Critical Commodities

Critical commodities: metals, non-metals and minerals for a high-tech world


Solar farm site

A 2 MW solar array on the site of
former landfill at Fort Carson, USA.

Critical commodities are metals, non-metals and minerals that are considered vital for the economic well-being of the world’s major and emerging economies, yet whose supply may be at risk due to geological scarcity, geopolitical issues, trade policy or other factors. Among these important commodities are metals and semi-metals used in the manufacture of mobile phones, flat screen monitors, wind turbines, electric cars, solar panels, and many other high-tech applications.

The commodities ranked as most critical by the United States, Japan, Republic of Korea, and the European Union including the United Kingdom, are as follows (ranked by Geoscience Australia based on synthesis of individual country rankings):

Rare-earth elements (REE), gallium (Ga), indium (In), tungsten (W), platinum-group elements (PGE) including platinum (Pt) and palladium (Pd), cobalt (Co), niobium (Nb), magnesium (Mg), molybdenum (Mo), antimony (Sb), lithium (Li), vanadium (V), nickel (Ni), tantalum (Ta), tellurium (Te), chromium (Cr) and manganese (Mn).

Although these commodities are critical for the world’s major industrial economies, Australia’s perspective is different in that domestic demand for most major and minor mineral commodities is relatively small and is far outstripped by Australian production of those commodities. There are two notable exceptions, however. Phosphate and potash, used in fertilisers, are essential for Australia’s agricultural industries yet the nation is, at present, not self-sufficient in these commodities.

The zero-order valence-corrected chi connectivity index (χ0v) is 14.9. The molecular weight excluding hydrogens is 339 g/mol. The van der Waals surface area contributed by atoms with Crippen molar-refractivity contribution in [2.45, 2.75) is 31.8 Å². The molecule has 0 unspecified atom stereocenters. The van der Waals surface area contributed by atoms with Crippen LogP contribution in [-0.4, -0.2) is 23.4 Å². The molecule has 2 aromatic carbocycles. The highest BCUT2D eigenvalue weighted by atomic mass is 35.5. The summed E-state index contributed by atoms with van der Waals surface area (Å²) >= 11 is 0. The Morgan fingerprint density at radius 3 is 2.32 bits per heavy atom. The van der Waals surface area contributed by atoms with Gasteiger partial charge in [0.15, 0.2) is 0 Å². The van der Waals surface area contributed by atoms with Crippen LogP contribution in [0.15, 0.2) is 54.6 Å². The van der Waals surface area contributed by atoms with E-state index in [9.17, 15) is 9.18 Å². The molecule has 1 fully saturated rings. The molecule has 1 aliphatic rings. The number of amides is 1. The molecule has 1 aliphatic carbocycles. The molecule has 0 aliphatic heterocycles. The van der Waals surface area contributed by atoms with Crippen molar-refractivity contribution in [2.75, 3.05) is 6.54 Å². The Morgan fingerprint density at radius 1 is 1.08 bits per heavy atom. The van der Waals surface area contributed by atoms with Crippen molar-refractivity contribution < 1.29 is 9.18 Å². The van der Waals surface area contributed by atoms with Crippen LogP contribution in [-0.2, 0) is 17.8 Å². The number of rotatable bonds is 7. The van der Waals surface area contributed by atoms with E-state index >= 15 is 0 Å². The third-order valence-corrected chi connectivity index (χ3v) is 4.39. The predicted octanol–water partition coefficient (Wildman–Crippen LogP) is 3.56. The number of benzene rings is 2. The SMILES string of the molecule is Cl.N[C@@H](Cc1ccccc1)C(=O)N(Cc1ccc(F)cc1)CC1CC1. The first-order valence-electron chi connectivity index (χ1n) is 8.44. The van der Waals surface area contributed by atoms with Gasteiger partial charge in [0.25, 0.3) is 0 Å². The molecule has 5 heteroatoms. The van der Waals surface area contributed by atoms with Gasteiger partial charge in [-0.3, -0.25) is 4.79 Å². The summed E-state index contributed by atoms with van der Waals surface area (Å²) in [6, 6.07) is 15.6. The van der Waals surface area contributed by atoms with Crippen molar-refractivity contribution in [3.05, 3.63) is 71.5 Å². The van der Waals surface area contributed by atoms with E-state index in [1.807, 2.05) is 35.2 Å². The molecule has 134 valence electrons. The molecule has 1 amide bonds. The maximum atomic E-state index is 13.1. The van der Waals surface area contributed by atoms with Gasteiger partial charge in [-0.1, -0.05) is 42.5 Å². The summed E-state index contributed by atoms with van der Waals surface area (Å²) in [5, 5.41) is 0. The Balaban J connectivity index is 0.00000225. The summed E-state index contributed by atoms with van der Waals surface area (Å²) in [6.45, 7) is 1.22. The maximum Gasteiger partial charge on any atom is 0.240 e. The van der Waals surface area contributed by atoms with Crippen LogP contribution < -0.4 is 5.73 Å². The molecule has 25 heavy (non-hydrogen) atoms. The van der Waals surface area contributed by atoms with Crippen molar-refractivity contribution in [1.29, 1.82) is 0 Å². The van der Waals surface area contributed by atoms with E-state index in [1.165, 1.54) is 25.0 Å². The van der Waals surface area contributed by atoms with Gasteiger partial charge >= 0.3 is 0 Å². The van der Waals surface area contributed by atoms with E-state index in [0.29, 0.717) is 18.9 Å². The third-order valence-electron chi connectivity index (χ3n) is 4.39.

The Periodic table.

Periodic table of the elements
showing those of high criticality
and the status of Australia’s
resources of the elements in terms
of those with current production
and/or resources and/or
undergoing exploration.

Australia is well known as one of the world’s leading suppliers of iron ore, coal, gold, bauxite, copper, zinc, lead, manganese, and a number of other commodities. Australia also holds large resources, or has potential for significant resources, of many of the critical commodities. Australia therefore is well placed as a safe and reliable supplier of these commodities to world markets.

Geoscience Australia recently undertook a comprehensive assessment of Australia’s potential to supply critical commodities to global markets. This study by Geoscience Australia is described below. Other studies by Geoscience Australia on critical commodities, including rare-earth-elements, thorium and commodities related to salt lake systems (potash, uranium, lithium, boron), are available by following the links and downloading maps and reports.

The Mineral Systems of Australia section is also undertaking a study of Mineral systems related to mafic-ultramafic magmatism, including the critical commodities: PGE, Ni, Cr and V.

Geoscience Australia study of critical commodities

Critical commodities for a high-tech world: Australia’s potential to supply global demand (2013)

Front cover of Geoscience Australia's Critical Commodities publication.

Critical commodities report
by Geoscience Australia.

This report presents the first systematic and geoscientific evaluation of Australia’s range of critical commodities and of the nation’s opportunities to supply critical commodities to world markets. For each of 34 metals, non-metals and minerals the level of opportunity or ‘resource potential’ in Australia is assessed based on: (a) the level of criticality assigned by the United Kingdom, European Union, United States of America, Japan and Republic of Korea; (b) Australia’s known resources as well as potential for discovery of new resources; (c) demand in terms of global market size; and (d) growth outlook.

Part 1 of the report presents an overview of the definition and uses of critical commodities; a summary listing of the commodities considered to be critical by the European Union, Japan, South Korea, United Kingdom and United States of America; and an evaluation of the opportunities and resource potential of critical commodities in Australia.